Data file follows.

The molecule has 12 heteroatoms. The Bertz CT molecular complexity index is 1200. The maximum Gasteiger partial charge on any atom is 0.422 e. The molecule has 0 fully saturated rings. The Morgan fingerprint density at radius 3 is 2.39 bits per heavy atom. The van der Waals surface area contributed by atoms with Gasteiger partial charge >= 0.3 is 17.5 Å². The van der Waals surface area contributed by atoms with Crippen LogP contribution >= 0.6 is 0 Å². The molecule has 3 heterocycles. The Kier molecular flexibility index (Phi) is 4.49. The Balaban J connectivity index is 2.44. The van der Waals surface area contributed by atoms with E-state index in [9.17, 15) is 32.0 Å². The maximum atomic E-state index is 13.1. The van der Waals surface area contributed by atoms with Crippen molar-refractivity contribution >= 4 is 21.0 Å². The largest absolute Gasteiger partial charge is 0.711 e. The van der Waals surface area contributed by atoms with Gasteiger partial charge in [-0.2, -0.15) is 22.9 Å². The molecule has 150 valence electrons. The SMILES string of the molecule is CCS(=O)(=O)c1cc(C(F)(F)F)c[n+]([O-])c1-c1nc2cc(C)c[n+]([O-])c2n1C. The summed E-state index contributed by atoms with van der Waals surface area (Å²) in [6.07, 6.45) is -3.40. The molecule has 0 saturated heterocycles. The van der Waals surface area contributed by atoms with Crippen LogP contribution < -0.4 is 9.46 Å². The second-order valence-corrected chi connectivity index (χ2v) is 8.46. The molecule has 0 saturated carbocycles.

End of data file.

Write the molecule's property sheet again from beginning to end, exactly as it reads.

The molecule has 12 heteroatoms. The Bertz CT molecular complexity index is 1200. The maximum Gasteiger partial charge on any atom is 0.422 e. The molecule has 0 fully saturated rings. The Morgan fingerprint density at radius 3 is 2.39 bits per heavy atom. The van der Waals surface area contributed by atoms with Gasteiger partial charge >= 0.3 is 17.5 Å². The van der Waals surface area contributed by atoms with Crippen LogP contribution >= 0.6 is 0 Å². The molecule has 3 heterocycles. The Kier molecular flexibility index (Phi) is 4.49. The Balaban J connectivity index is 2.44. The van der Waals surface area contributed by atoms with E-state index in [9.17, 15) is 32.0 Å². The maximum atomic E-state index is 13.1. The van der Waals surface area contributed by atoms with Crippen molar-refractivity contribution >= 4 is 21.0 Å². The largest absolute Gasteiger partial charge is 0.711 e. The van der Waals surface area contributed by atoms with Gasteiger partial charge in [-0.2, -0.15) is 22.9 Å². The molecule has 150 valence electrons. The SMILES string of the molecule is CCS(=O)(=O)c1cc(C(F)(F)F)c[n+]([O-])c1-c1nc2cc(C)c[n+]([O-])c2n1C. The summed E-state index contributed by atoms with van der Waals surface area (Å²) in [6.07, 6.45) is -3.40. The molecule has 0 saturated heterocycles. The van der Waals surface area contributed by atoms with Crippen LogP contribution < -0.4 is 9.46 Å². The second-order valence-corrected chi connectivity index (χ2v) is 8.46. The molecule has 0 saturated carbocycles.